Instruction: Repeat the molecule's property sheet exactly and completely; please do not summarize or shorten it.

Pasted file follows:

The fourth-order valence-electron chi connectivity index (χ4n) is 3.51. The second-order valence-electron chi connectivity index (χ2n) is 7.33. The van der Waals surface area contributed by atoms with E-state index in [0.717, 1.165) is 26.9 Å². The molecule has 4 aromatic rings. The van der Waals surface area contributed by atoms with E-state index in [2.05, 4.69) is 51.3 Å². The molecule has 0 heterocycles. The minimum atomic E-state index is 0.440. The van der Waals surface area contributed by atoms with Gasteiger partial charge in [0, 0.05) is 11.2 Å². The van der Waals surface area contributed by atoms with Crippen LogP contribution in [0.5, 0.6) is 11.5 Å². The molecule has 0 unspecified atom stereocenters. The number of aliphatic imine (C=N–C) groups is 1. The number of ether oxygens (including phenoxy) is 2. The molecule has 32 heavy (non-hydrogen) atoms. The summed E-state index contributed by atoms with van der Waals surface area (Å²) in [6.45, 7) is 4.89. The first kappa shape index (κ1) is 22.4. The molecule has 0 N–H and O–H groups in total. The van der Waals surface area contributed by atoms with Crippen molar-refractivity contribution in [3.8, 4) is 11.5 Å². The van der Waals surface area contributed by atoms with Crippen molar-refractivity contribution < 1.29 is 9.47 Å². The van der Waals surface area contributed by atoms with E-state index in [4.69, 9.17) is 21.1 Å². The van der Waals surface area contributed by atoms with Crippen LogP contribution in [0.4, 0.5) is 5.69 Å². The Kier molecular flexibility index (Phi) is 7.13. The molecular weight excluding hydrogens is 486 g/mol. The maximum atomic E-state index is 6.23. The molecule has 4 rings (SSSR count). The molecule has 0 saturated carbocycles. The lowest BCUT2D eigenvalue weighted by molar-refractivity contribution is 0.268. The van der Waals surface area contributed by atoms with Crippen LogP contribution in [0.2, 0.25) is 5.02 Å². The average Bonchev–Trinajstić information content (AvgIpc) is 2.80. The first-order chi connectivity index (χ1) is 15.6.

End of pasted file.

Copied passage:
The fourth-order valence-electron chi connectivity index (χ4n) is 3.51. The second-order valence-electron chi connectivity index (χ2n) is 7.33. The van der Waals surface area contributed by atoms with E-state index in [0.717, 1.165) is 26.9 Å². The molecule has 4 aromatic rings. The van der Waals surface area contributed by atoms with E-state index in [2.05, 4.69) is 51.3 Å². The molecule has 0 heterocycles. The minimum atomic E-state index is 0.440. The van der Waals surface area contributed by atoms with Gasteiger partial charge in [0, 0.05) is 11.2 Å². The van der Waals surface area contributed by atoms with Crippen LogP contribution in [0.5, 0.6) is 11.5 Å². The molecule has 0 unspecified atom stereocenters. The number of aliphatic imine (C=N–C) groups is 1. The number of ether oxygens (including phenoxy) is 2. The molecule has 32 heavy (non-hydrogen) atoms. The summed E-state index contributed by atoms with van der Waals surface area (Å²) in [6.45, 7) is 4.89. The first kappa shape index (κ1) is 22.4. The molecule has 0 N–H and O–H groups in total. The van der Waals surface area contributed by atoms with Crippen molar-refractivity contribution in [3.8, 4) is 11.5 Å². The van der Waals surface area contributed by atoms with Crippen molar-refractivity contribution < 1.29 is 9.47 Å². The van der Waals surface area contributed by atoms with E-state index in [4.69, 9.17) is 21.1 Å². The van der Waals surface area contributed by atoms with Crippen LogP contribution in [0.4, 0.5) is 5.69 Å². The Kier molecular flexibility index (Phi) is 7.13. The molecular weight excluding hydrogens is 486 g/mol. The maximum atomic E-state index is 6.23. The molecule has 4 rings (SSSR count). The molecule has 0 saturated carbocycles. The lowest BCUT2D eigenvalue weighted by molar-refractivity contribution is 0.268. The van der Waals surface area contributed by atoms with Crippen LogP contribution in [0.2, 0.25) is 5.02 Å². The average Bonchev–Trinajstić information content (AvgIpc) is 2.80. The first-order chi connectivity index (χ1) is 15.6.